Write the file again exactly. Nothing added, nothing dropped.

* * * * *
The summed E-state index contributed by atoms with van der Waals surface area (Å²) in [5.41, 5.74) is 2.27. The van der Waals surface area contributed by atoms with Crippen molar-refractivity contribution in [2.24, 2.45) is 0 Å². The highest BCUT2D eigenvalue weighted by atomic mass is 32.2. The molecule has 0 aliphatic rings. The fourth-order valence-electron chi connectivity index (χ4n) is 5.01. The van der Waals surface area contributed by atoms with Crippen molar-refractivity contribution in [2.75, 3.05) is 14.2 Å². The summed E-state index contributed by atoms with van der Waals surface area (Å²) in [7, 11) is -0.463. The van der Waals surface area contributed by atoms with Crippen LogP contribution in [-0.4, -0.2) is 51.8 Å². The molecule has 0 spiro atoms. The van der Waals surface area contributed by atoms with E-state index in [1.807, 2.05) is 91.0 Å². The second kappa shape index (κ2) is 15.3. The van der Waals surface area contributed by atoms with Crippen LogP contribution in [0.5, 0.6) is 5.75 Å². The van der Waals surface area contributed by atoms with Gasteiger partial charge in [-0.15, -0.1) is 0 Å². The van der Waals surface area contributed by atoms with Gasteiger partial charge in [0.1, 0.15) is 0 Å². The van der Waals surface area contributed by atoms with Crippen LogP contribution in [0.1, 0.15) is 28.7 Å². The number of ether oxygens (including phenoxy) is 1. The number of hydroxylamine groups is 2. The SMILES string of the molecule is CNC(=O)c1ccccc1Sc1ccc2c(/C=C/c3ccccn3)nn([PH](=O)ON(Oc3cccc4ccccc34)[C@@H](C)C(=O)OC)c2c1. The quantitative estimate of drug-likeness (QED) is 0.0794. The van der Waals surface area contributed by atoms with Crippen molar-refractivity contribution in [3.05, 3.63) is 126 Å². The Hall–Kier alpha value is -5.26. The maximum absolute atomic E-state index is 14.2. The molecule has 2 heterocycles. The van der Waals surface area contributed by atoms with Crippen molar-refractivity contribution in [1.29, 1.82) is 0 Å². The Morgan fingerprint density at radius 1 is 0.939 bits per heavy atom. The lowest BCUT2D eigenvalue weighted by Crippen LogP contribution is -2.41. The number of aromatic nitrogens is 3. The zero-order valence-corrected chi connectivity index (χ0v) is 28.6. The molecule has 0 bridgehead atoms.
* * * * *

The summed E-state index contributed by atoms with van der Waals surface area (Å²) in [5.41, 5.74) is 2.27. The van der Waals surface area contributed by atoms with Crippen molar-refractivity contribution in [2.24, 2.45) is 0 Å². The highest BCUT2D eigenvalue weighted by atomic mass is 32.2. The molecule has 0 aliphatic rings. The fourth-order valence-electron chi connectivity index (χ4n) is 5.01. The van der Waals surface area contributed by atoms with Crippen molar-refractivity contribution in [2.75, 3.05) is 14.2 Å². The summed E-state index contributed by atoms with van der Waals surface area (Å²) in [7, 11) is -0.463. The van der Waals surface area contributed by atoms with Crippen LogP contribution in [-0.4, -0.2) is 51.8 Å². The molecule has 0 spiro atoms. The van der Waals surface area contributed by atoms with E-state index in [1.807, 2.05) is 91.0 Å². The second kappa shape index (κ2) is 15.3. The van der Waals surface area contributed by atoms with Crippen LogP contribution in [0.5, 0.6) is 5.75 Å². The van der Waals surface area contributed by atoms with Gasteiger partial charge in [-0.15, -0.1) is 0 Å². The van der Waals surface area contributed by atoms with Gasteiger partial charge in [0.1, 0.15) is 0 Å². The van der Waals surface area contributed by atoms with Crippen LogP contribution in [0.1, 0.15) is 28.7 Å². The number of ether oxygens (including phenoxy) is 1. The number of hydroxylamine groups is 2. The SMILES string of the molecule is CNC(=O)c1ccccc1Sc1ccc2c(/C=C/c3ccccn3)nn([PH](=O)ON(Oc3cccc4ccccc34)[C@@H](C)C(=O)OC)c2c1. The quantitative estimate of drug-likeness (QED) is 0.0794. The van der Waals surface area contributed by atoms with Crippen molar-refractivity contribution in [3.05, 3.63) is 126 Å². The Hall–Kier alpha value is -5.26. The maximum absolute atomic E-state index is 14.2. The molecule has 2 heterocycles. The van der Waals surface area contributed by atoms with Crippen molar-refractivity contribution in [1.29, 1.82) is 0 Å². The Morgan fingerprint density at radius 1 is 0.939 bits per heavy atom. The lowest BCUT2D eigenvalue weighted by Crippen LogP contribution is -2.41. The number of aromatic nitrogens is 3. The zero-order valence-corrected chi connectivity index (χ0v) is 28.6. The molecule has 0 bridgehead atoms.